By Kayo Yamada The Japan News, Tokyo / Asia News Network
WWR Article Summary (tl;dr) The sharing economy is taking hold in Japan where men and women are learning there is a rental market for just about everything.... Tokyo
Konomi Takahashi, a 28-year-old office worker in Nakano Ward, Tokyo, has a very compact wardrobe. A total of 10 items hang on her closet rack, including four work suits, skirts and coats. A transparent drawer placed in the closet contains a few blouses and sweaters. She owns a lot less than most women her age.
Takahashi detests shopping for clothes, which is why last autumn she started using a clothes rental company. For a monthly fee of 5,800 yen ($53), she can rent up to five pieces at a time, as many times as she wants. After wearing the rented clothes, she sends them back in the box they came in. Washing them is not required.
Although she buys her own work clothes, Takahashi's casual wear is rented. When she wore a new rental one-piece for an opera outing, the workmate she went with was blown away. "You have a completely different air about you," she was told. "I wouldn't buy clothes that are in fashion as I'd probably get tired of them pretty quickly. Since I started having fun trying out rental clothes, I've had people compliment me on my fresh fashion sense," Takahashi said, reveling in the unexpected glow of the "rental bonus."
Most clothes renters are women in their mid-20s to late 30s, according to Omnis, Inc., a clothes rental service based in Minato Ward, Tokyo. Aside from minimalists like Takahashi who have few possessions, these services are also a godsend for those too busy with work or children to go shopping for clothes.
Four-legged friends Even pets, long considered companions to love and grow old with over the years, have become another offering in the rental market.
Every weekend, 48-year-old housewife Rie Aoyagi from Tokyo's Edogawa Ward visits Wanpaku Land, a pet shop and rental service in Adachi Ward. Her reason for going is Asu, a 2-year-old female golden retriever. Aoyagi has rented time with Asu nearly every week since she was a 4-month-old puppy, and the dog is thoroughly attached to her. When Asu sees Aoyagi, she wags her tail and leaps toward her excitedly.
Aoyagi lives in government housing for civil servants. She wants to own a dog, but the management bans pets, and there is also the possibility of her having to transfer to another location. For now, she's happy to rent her canine friend, but hopes to "live with Asu-chan some time in the future."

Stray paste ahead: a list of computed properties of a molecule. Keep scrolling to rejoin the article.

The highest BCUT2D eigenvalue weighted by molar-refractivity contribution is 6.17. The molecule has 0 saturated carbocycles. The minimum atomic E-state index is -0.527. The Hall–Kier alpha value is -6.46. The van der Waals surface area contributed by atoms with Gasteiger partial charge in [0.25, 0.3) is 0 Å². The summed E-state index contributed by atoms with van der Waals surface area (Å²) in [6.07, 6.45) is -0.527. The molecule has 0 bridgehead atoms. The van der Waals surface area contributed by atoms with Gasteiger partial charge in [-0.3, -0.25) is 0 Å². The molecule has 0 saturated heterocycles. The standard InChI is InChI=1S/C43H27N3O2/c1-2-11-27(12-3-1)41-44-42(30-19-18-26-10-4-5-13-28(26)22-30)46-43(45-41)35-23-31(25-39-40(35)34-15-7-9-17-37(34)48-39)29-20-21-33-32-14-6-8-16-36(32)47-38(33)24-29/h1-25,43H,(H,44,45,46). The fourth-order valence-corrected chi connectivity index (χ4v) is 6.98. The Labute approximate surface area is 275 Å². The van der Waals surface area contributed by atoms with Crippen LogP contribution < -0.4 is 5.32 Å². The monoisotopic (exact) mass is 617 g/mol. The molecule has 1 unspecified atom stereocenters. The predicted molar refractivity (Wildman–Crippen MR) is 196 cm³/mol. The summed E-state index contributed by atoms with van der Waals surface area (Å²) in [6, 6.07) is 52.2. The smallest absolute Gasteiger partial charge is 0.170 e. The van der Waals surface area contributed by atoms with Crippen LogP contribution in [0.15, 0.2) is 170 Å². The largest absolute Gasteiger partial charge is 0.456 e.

Wanpaku Land rents out 16 different dog breeds at 3,000 yen ($27) for two hours, 50,000 yen ($464) per month or through other arrangements. Customers can buy the dog if they are compatible with each other.
Wanpaku Land's customers include young people secretly hiring a dog to break the ice on a first date, and elderly customers who cannot look after a pet but want to play with one.
I decided to try it out for myself and rented Buru, a 2-year-old male French bulldog. When I took him for a walk, he practically dragged me along the riverbank with his vigorous pace. Although he sometimes responded to my playful gestures, when it was time to return, he padded into the store without so much as a backward glance. It all seemed a little businesslike, to this first-time customer.
Someone to talk to "This just hasn't been my year." Just past 8 p.m on a weekday in mid-March, a 27-year-old office worker from Yokohama began pouring her sorrows out to a man at a cafe near JR Ebisu Station. The man is Takanobu Nishimoto, a 48-year-old stylist who began Ossan Rental (Middle-aged dude rental), a service that lets customers rent men in their 30s to 60s for 1,000 yen ($9) an hour.
The woman had just broken up with her boyfriend after a fight. At work, she was pulled out of the department she wanted to join, and made to go on more rural business trips. "You're better off forgetting about men like that," Nishimoto advised. "Maybe you'll meet somebody interesting when you go on your business trips."
As he continued to counter her laments with straightforward honesty, her face began to brighten. "I got to talk about things I could never share with my father or my boss. And I managed to sit and listen to honest feedback that would've been infuriating coming from my friends," she said, leaving with an expression of relief.
When I asked how he came up with the idea of utilizing middle-aged men, Nishimoto replied, "They tend to get brushed aside for being tired and preachy. But I think they've been tossed around enough to know what's what, and their experience should be used to help society."
According to Nishimoto, one customer approached him after being diagnosed with a terminal illness. The customer said he had "no relatives to rely on so I want somebody to talk to until it's time to go." Behind the demand for these rentals is a fascinating array of stories.
The other day, I went to work wearing a rented lace skirt that I would not have normally bought for myself, and the compliments I received on this change in style flattered me somewhat. On the other hand, I could not shake off the uneasy feeling that I wasn't myself.
This seems to be the age of meeting any need by simply renting the solution. I will try to make it work for me.